SINGAPORE: At least S$8.5 million were lost in phishing scams involving SMSes impersonating OCBC Bank in December, said the Singapore Police Force (SPF) on Thursday (Dec 30).
In a news release, the police said at least 469 victims have fallen prey to such scams since Dec 1, with most of the money lost in the past two weeks.
According to SPF, victims would receive unsolicited SMSes claiming that there were issues with their banking accounts, asking them to click on a link to resolve the issue.
Upon clicking, victims would be redirected to fake bank websites and asked to key in their iBanking account login details.
They would find out they had been scammed when they received notifications informing them of unauthorised transactions charged to their bank accounts.
It is "challenging and difficult" to recover the funds once they have been "fraudulently transferred out of the victim's bank account", said the police.
"OCBC Bank has warned its customers about the phishing SMSes using several different channels including its online banking platforms, social media page and media advisory," the police added.
Members of the public are advised not to click on "dubious" URL links provided in unsolicited text messages. OCBC will not send SMSes containing Bitly links, said SPF.
"Always verify the authenticity of the information with the official website or sources. Never disclose your personal or Internet banking details and one-time password to anyone.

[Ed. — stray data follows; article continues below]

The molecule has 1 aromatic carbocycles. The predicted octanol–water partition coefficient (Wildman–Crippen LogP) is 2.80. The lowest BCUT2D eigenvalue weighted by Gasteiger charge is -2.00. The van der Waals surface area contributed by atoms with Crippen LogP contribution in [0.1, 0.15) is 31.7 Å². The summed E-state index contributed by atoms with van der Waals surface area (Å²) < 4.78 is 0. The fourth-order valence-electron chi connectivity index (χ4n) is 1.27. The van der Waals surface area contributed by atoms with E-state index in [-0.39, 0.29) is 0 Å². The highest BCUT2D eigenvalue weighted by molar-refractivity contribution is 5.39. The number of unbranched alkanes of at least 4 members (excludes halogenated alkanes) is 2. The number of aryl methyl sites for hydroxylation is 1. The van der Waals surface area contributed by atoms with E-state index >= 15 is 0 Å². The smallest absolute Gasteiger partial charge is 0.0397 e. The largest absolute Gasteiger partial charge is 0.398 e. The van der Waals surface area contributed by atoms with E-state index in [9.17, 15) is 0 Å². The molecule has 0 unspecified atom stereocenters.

"Report any fraudulent transactions to your bank immediately," it added.
OCBC WARNS OF "POTENTIAL SURGE" OF SCAMS
OCBC on Thursday warned customers about the scams "given the potential surge in attacks this New Year weekend".
Between Dec 8 and Dec 17, 26 customers reported a loss of about S$140,000 to phishing scams, said the bank in a media advisory sent to CNA.
"However, scammers’ phishing attacks have become particularly aggressive in recent weeks, especially during the Christmas weekend," it added.
From Dec 24 to Dec 26, there were 186 customers affected, with about US$2.7 million lost.
"Once the funds have left the customer’s account, the possibility of recovery is very low," said OCBC.
"They often reroute the monies through various accounts, making it difficult to track their movement and even harder to recover the cash."